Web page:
In a mountain village in the Indian Himalayas called Koti Kanasar, the villagers believe in possession by deities. The Superstars of Koti looks at three young kids, all from different castes, who have been chosen by the deity. Devdass plays drums to serve the deity and in return is given food and shelter by the villagers. Kuldeep and his family maintain the temple, and are of a higher caste so they spend much of their time in larger cities while only coming to the village for short periods of time. Finally there’s Ramprakash, who works at a guesthouse and is waiting to be possessed after a prophecy told him it would happen. He searches for the recognition the other two boys already have.
The Superstars of Koti quickly becomes an exercise in frustration after the promise of an exploration into religious beliefs in the village of Koti Kanasar. There’s not really an understanding of the religious aspects offered to viewers so we’re never given a chance to be familiar with what is happening in the film. What we learn is that during certain festivals and ceremonies, individuals will become possessed by the deity, giving them a place of respect in the village.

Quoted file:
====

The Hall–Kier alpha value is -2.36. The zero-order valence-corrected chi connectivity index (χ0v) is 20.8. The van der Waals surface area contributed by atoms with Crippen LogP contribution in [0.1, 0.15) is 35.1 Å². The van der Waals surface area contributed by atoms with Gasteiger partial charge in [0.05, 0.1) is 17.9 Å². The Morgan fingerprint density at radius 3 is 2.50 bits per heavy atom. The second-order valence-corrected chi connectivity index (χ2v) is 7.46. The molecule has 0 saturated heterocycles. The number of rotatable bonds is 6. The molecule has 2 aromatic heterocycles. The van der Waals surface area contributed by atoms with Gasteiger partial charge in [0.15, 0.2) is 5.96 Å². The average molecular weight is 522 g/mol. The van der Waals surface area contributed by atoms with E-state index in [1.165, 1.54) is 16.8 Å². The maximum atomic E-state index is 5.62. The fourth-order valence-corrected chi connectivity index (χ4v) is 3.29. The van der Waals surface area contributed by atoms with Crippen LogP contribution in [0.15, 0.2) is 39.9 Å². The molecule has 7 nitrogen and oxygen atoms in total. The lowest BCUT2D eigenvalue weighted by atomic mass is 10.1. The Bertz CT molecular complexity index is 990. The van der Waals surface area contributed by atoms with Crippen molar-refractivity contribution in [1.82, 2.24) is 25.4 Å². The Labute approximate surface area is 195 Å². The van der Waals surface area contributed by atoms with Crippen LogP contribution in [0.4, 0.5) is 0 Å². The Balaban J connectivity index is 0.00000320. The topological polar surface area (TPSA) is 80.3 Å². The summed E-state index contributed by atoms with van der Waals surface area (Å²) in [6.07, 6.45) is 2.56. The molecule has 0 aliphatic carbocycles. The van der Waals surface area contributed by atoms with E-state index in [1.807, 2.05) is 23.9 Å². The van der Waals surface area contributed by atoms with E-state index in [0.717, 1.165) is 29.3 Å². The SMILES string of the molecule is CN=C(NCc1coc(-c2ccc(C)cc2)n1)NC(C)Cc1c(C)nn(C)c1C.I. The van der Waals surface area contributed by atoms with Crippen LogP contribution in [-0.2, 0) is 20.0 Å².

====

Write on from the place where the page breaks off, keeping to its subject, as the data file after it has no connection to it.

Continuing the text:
After that, we simply watch as this group of young men seem free to roam the village without any guidance. There are moments where viewers witness small scenes of interest, especially when the attitudes of the young men are explored. Some seem to use this position to benefit only themselves, while others question their faith. It’s the general lack of respect from almost everybody that raises the biggest unanswered questions though.